So to answer the question on why an after market cable is better/different than the standard power cable that came in the box, it is because more technology and money has been spent to design a product that will give your equipment the absolute best change of performing to its fullest possibilities. Â You might as than, as I have in the past, why would component manufacturers not just ship their gear with a better after market cable? Â As one can see from visiting an audio show, componentÂ manufacturersÂ do use after market cables in their show rooms, so why not just ship to the customer when they purchase a price of your gear? Â Well the argument I’ve heard against this is that, and I do slightly buy this argument only because systems and the environment they are in, vary so greatly from consumer to consumer, that one should demo several different after market cables to find out what they like best in their system. Â The cable someone may ship to you when you by an amplifier might not really be the best selection for you, and now you’ve paid the extra cost for a cable you might not use.
The AC5 uses a 10Â gauge wire and double shielding while the AC3 uses 12 gauge (smallerÂ diameterÂ of wire)Â with multiple shielding technologies. Â What you would noticed between the two if they were in your hands is that the AC5 is a slightly thicker power cable than the AC3, but both are easy to bend and manipulate and the plugs are very sturdy and stay connected into the outlet and equipment.
Really, it just gets your palms all sweaty in anticipation at all the fun you can have trying this cable or that cable. Being able to tweak the sound in your system, to satisfy your OCD graving for the best sound possible.
I’ve been lucky enough that PSAudio has loaned me the AC3 & AC5 and Quintet (review pending) power cables for an extended review time.Â I’ve been able to try them out on several amplifiers and system combination that have passed through my house in the past seven month (sorry guys), including headphone amps, against a couple other power cables of equal to much greater prices, amplifiers, pre-amplifiers, DAC and several different speakers.
Currently I’ve been running the AC5 &AC3 with the Electrocompaniet Prelude PI-2 amplifier, PC-1 CDP, and PSB1 bookshelf speakers.Â (Review pending for Dagogo.com) I’ve also used them to power a Jeff Rowland Design Group 102S amplifier, Onkyo M282 amplifier,Â Audio By Van Alstine OmegaStar 250EX amplifier,Â Omega III pre-amplifier and AudioNote DAC One. Speakers have ranged from the Electrocompaniet PSB1 passive bookshelf gems to the PMC TB2S+passive bookshelf monitors which have a fantastic midrange, to the classic entry level floorstanders the Monitor Audio RS6.Â I’ve also used the AC3 & AC5 with a KingRex headphone amplifier and Trends Audio PW-10 PSU and PA-10 tube headphone amplifier. (Review pending for AudioReview).Â Sources include both a verity of CDPs and transports and a Rega P3/24 with Sumiko Blue Point Special Evo III cartridge with a Moon LP3 phono stage with Granite Audio #460 interconnects.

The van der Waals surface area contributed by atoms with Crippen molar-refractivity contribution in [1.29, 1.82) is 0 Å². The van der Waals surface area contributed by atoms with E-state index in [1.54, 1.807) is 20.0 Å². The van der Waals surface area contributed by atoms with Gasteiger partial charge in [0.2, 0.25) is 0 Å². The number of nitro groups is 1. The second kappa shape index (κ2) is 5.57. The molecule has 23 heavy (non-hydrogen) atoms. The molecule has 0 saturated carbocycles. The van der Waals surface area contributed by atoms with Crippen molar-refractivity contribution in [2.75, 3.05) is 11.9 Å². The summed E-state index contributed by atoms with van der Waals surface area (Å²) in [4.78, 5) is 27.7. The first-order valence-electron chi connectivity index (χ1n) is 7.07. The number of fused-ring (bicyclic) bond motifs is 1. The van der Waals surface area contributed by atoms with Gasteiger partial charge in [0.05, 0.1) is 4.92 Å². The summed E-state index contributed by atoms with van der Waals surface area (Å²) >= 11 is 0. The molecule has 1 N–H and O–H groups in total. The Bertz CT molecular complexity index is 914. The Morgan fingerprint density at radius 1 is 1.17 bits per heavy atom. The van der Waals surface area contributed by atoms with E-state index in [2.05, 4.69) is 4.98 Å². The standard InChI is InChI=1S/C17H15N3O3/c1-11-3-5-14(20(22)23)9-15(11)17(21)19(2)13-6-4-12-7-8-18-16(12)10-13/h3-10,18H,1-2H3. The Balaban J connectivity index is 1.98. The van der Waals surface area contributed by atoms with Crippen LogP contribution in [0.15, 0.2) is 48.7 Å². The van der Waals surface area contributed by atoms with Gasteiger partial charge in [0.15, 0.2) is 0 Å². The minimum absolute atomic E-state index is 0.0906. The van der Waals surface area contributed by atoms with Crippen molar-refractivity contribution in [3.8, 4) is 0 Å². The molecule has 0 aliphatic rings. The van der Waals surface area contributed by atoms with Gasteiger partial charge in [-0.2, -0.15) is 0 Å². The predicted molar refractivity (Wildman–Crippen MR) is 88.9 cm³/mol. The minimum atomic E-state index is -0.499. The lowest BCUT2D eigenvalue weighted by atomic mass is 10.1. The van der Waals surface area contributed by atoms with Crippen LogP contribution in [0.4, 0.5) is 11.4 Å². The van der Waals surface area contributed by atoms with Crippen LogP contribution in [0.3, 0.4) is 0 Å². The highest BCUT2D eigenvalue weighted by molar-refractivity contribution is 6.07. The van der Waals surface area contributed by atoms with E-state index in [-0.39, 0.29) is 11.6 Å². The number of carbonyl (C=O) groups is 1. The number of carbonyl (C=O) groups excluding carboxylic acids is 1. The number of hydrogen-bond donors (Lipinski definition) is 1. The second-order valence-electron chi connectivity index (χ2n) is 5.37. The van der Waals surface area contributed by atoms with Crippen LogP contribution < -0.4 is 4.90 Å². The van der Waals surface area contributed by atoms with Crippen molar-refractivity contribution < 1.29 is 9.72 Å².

The PerfectWave AC5 ($249) is a 10 gauge, double shielded power cable, made with multiple gauge and shaped conductors and solid machined connectors.Â It is very well constructed.Â Thick yet easy to bend and fairly hefty in weight.Â Both sides stay well plugged into equipment and outlet.
Across the multiple amplifiers and systems I’ve listened to it on, I’ve found the AC5 does a great job of slightly accentuating male vocals and similar frequency ranged sounds, bringing them just a bit more forward than the accompaniment instruments.Â Actually my wife first pointed this out one night when we were A/B testing about five different power cables ranging from $10-$1000.Â The AC5 also increased the detail in the treble and midrange.Â It controlled/eliminated the tin in some of the systems it was used with. I found the JRDG 102S to be fairly sensitive to interference and can sound rather lifeless and thin with a slight tin in the highs when using the supplied power cable.Â The AC5 cured these ills.
Comparing the AC5 to a standard supplied power cable, or even the AC3 from PS Audio, the difference is night and day.Â It brings a clarity and solidness to the music, increasing the energy of large dynamic shifts in music and it does a very good job is clearing up the midrange to make smaller, mirco dynamics shifts more audible. Â Think of the guitar pluck that gets slightly moreÂ emphasis.Â Â The AC5 is able to take my current set up and turn it from good to captivating.
Remember though, the AC5 is aboutÂ balance and as such it doesn’t extent the bass frequencies lower than sound natural. Â I have in some other cables that do, and when I’m playing electronica, techno, hiphop, that unnatural bass level andÂ extensionÂ is ok, but for everything else the naturalness in the balance of frequencies the AC5 brings to my system is perfect.
The AC3 power cable ($129) is a different cable than the AC5. It is a 12 gauge wire, using OFC pure copper, multiple shields, and the same multiple gauge geometry as the AC5 with machined connectors.
I was less impressed with the AC3 power cable. Â When comparing the two on amplifiers/pre-amplifiers I found that between the two, using the AC3 offered only a slight improvement in clarity and dynamics over the out of the box power cable.Â It is much more worth it in my opinion to shell out the extra money for the AC5 to power an amplifier/pre-amplifier than the AC3.Â But that doesn’t mean the AC3 had no use.Â I used it toÂ power CDPlayers, DACs, other source type equipment. Â Those don’t draw as much power and a smaller diameter cable isn’t asÂ impeding. Â And the quality shielding at a lower price than the AC5 makes it very worth while investment to reducing RF interference for your equipment.
I really liked the AC5 power cable to power amplifiers and pre-amplifiers.Â Its ability to increase detail, dynamics, and present most male vocals a just a slight bit more forward than the accompanying music has won my ear and recommendation. Â IT is a very balanced cable at for $249 well worth theÂ differenceÂ I heard in my systems. Â If you have an entry level system and no after market power cables, you will probably do yourself a huge favor using an AC5 to at least power your amplifier.
And even though I didn’t find the AC3 as improving a cable as the AC5 when using it to power an amplifier/pre-amplifer, it certainly has a place in a system.Â It paired just fine with my source components and produced less interference than a standard out of the box power cable does when in the system.
If you have an opportunity, do yourself a favor, at least demo an AC5 on your amplifier, you might find your system greatly improved.
If you have any comments or questions please write’m up below.